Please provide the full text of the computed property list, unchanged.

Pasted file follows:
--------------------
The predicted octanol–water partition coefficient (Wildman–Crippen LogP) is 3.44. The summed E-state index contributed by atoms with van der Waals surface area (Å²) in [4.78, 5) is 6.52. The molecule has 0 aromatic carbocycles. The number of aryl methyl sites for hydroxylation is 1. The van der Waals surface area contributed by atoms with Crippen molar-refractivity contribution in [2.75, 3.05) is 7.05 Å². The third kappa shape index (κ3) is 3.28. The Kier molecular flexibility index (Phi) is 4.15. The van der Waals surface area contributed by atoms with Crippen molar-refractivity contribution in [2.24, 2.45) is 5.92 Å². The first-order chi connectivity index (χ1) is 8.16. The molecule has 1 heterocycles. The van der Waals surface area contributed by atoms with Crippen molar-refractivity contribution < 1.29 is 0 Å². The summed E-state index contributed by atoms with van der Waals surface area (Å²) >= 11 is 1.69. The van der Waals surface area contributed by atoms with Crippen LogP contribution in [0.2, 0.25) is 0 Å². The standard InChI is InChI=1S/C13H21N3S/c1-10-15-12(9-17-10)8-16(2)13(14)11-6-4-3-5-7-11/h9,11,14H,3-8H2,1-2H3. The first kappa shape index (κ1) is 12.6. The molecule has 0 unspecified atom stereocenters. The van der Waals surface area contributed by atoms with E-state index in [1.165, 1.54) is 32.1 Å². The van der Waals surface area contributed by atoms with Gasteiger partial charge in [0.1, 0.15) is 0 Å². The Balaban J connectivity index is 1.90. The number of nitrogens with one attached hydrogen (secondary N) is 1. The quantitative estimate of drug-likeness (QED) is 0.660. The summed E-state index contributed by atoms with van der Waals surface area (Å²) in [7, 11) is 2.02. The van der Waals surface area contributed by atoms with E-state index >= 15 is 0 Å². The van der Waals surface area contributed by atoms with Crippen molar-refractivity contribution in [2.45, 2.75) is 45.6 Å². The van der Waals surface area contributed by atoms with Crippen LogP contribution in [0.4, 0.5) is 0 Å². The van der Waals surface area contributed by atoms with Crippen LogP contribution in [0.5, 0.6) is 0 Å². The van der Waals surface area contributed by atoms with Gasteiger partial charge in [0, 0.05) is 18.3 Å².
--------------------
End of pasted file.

The predicted octanol–water partition coefficient (Wildman–Crippen LogP) is 3.44. The summed E-state index contributed by atoms with van der Waals surface area (Å²) in [4.78, 5) is 6.52. The molecule has 0 aromatic carbocycles. The number of aryl methyl sites for hydroxylation is 1. The van der Waals surface area contributed by atoms with Crippen molar-refractivity contribution in [2.75, 3.05) is 7.05 Å². The third kappa shape index (κ3) is 3.28. The Kier molecular flexibility index (Phi) is 4.15. The van der Waals surface area contributed by atoms with Crippen molar-refractivity contribution in [2.24, 2.45) is 5.92 Å². The first-order chi connectivity index (χ1) is 8.16. The molecule has 1 heterocycles. The van der Waals surface area contributed by atoms with Crippen molar-refractivity contribution < 1.29 is 0 Å². The summed E-state index contributed by atoms with van der Waals surface area (Å²) >= 11 is 1.69. The van der Waals surface area contributed by atoms with Crippen LogP contribution in [0.2, 0.25) is 0 Å². The standard InChI is InChI=1S/C13H21N3S/c1-10-15-12(9-17-10)8-16(2)13(14)11-6-4-3-5-7-11/h9,11,14H,3-8H2,1-2H3. The first kappa shape index (κ1) is 12.6. The molecule has 0 unspecified atom stereocenters. The van der Waals surface area contributed by atoms with E-state index in [1.165, 1.54) is 32.1 Å². The van der Waals surface area contributed by atoms with Gasteiger partial charge in [0.1, 0.15) is 0 Å². The Balaban J connectivity index is 1.90. The number of nitrogens with one attached hydrogen (secondary N) is 1. The quantitative estimate of drug-likeness (QED) is 0.660. The summed E-state index contributed by atoms with van der Waals surface area (Å²) in [7, 11) is 2.02. The van der Waals surface area contributed by atoms with E-state index >= 15 is 0 Å². The van der Waals surface area contributed by atoms with Crippen molar-refractivity contribution in [2.45, 2.75) is 45.6 Å². The van der Waals surface area contributed by atoms with Crippen LogP contribution in [0.4, 0.5) is 0 Å². The van der Waals surface area contributed by atoms with Crippen LogP contribution in [0.5, 0.6) is 0 Å². The van der Waals surface area contributed by atoms with Gasteiger partial charge in [0, 0.05) is 18.3 Å².